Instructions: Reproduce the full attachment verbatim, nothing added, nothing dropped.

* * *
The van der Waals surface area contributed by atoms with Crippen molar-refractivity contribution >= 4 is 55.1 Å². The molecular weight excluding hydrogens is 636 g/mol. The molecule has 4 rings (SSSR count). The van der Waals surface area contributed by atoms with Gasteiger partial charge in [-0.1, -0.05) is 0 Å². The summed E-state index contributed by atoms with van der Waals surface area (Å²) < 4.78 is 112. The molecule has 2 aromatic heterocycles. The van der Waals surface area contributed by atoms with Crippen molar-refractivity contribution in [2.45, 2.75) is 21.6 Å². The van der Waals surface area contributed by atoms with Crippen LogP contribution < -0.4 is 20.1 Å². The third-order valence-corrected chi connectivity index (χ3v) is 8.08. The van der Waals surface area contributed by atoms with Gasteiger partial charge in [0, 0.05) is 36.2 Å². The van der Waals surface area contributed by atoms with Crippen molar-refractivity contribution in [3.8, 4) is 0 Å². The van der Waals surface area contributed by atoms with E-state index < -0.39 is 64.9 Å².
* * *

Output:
The van der Waals surface area contributed by atoms with Crippen molar-refractivity contribution >= 4 is 55.1 Å². The molecular weight excluding hydrogens is 636 g/mol. The molecule has 4 rings (SSSR count). The van der Waals surface area contributed by atoms with Gasteiger partial charge in [-0.1, -0.05) is 0 Å². The summed E-state index contributed by atoms with van der Waals surface area (Å²) < 4.78 is 112. The molecule has 2 aromatic heterocycles. The van der Waals surface area contributed by atoms with Crippen molar-refractivity contribution in [2.45, 2.75) is 21.6 Å². The van der Waals surface area contributed by atoms with Crippen LogP contribution < -0.4 is 20.1 Å². The third-order valence-corrected chi connectivity index (χ3v) is 8.08. The van der Waals surface area contributed by atoms with Gasteiger partial charge in [0, 0.05) is 36.2 Å². The van der Waals surface area contributed by atoms with Crippen molar-refractivity contribution in [3.8, 4) is 0 Å². The van der Waals surface area contributed by atoms with E-state index < -0.39 is 64.9 Å².